Don't ask me why but I need to do the following:

string ClassName = "SomeClassName";  
object o = MagicallyCreateInstance("SomeClassName");

I want to know how many ways there are to do this is and which approach to use in which scenario.


  • Activator.CreateInstance
  • Assembly.GetExecutingAssembly.CreateInstance("")
  • Any other suggestions would be appreciated

This question is not meant to be an open ended discussion because I am sure there are only so many ways this can be achieved.

  • A possible duplicate of stackoverflow.com/questions/648160/… – Amritpal Singh Mar 24 '12 at 19:43
  • Hmm, what are the odds that you can guess its namespace name correctly? And the assembly it comes from? – Hans Passant Mar 24 '12 at 19:47
  • Is the assembly the type is in already loaded or not? If this happens to be something around plugins, you might check out MEF – James Manning Mar 25 '12 at 4:42
  • Also, does the class have a no-args ctor? (Specifically, can that be assumed) – James Manning Mar 25 '12 at 4:43
  • Actually, these class namespace is known and the classes exist in the same assembly in which I need to do this. – Raheel Khan Mar 25 '12 at 5:43

Here's what the method may look like:

private static object MagicallyCreateInstance(string className)
    var assembly = Assembly.GetExecutingAssembly();

    var type = assembly.GetTypes()
        .First(t => t.Name == className);

    return Activator.CreateInstance(type);

The code above assumes that:

  • you are looking for a class that is in the currently executing assembly (this can be adjusted - just change assembly to whatever you need)
  • there is exactly one class with the name you are looking for in that assembly
  • the class has a default constructor


Here's how to get all the classes that derive from a given class (and are defined in the same assembly):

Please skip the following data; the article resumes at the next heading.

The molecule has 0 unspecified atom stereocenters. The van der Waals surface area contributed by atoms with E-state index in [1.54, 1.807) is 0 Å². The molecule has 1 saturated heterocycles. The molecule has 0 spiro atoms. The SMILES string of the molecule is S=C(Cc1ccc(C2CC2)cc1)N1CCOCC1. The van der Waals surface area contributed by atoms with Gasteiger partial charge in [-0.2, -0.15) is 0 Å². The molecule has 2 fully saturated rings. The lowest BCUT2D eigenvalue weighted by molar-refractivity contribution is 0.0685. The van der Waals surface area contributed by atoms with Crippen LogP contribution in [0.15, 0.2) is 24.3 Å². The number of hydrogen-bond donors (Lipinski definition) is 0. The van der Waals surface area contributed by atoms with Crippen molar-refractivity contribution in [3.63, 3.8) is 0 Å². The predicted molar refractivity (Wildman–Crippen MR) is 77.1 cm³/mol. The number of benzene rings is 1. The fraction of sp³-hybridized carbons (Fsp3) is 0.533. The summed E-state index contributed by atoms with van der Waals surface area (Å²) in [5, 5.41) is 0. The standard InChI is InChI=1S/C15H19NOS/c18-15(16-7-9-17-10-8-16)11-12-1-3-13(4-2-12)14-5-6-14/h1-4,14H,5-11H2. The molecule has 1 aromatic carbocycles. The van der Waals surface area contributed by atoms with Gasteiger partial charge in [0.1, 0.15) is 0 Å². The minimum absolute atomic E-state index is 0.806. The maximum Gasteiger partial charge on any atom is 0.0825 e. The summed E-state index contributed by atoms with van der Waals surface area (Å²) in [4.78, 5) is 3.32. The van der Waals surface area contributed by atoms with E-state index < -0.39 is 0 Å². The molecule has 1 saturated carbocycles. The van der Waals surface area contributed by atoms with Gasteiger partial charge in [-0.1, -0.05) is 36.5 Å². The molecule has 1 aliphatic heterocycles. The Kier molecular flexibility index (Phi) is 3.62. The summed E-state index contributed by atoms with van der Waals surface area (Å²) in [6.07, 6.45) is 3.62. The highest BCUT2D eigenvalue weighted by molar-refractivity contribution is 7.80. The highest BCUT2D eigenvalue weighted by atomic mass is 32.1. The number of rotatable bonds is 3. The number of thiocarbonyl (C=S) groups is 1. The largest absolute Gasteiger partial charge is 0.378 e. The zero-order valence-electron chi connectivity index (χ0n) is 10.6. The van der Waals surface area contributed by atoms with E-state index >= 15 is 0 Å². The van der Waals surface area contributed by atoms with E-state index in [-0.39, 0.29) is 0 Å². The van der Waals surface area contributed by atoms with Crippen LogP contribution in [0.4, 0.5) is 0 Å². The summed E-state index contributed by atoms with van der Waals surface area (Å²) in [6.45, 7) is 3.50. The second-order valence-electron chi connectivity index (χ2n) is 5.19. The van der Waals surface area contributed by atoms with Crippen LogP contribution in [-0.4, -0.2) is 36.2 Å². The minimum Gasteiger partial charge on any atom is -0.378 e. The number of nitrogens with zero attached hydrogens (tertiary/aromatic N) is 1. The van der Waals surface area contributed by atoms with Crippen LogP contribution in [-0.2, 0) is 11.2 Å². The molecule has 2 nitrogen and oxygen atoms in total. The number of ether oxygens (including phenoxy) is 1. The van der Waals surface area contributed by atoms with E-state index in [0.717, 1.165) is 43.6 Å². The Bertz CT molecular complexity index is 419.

private static IEnumerable<Type> GetDerivedTypesFor(Type baseType)
    var assembly = Assembly.GetExecutingAssembly();

    return assembly.GetTypes()
        .Where(t => baseType != t);
  • Exactly what I needed, thanks. I also need to enumerate all classes that derive this class we just created. I'm assuming assembly.GetTypes would allow that. – Raheel Khan Mar 25 '12 at 5:47
  • 1
    @RaheelKhan I have added a code sample for getting the derived classes defined in the same assembly. – Cristian Lupascu Mar 25 '12 at 17:01
  • After we got the class, can we call the method inside? – andrefadila Nov 5 '14 at 11:04
  • @andrefadila Yes. Be aware though that Activator.CreateInstance returns an object and you may need to cast it first. – Cristian Lupascu Nov 5 '14 at 11:07
  • 1
    Or you could cast the object not to its exact type, but to an interface that defines that method. – Cristian Lupascu Nov 6 '14 at 5:09


Activator.CreateInstance(null, "SomeNamespace.SomeClassName").Unwrap();

There are also overloads where you can specify constructor arguments.

Your Answer

By clicking “Post Your Answer”, you agree to our terms of service, privacy policy and cookie policy

Not the answer you're looking for? Browse other questions tagged or ask your own question.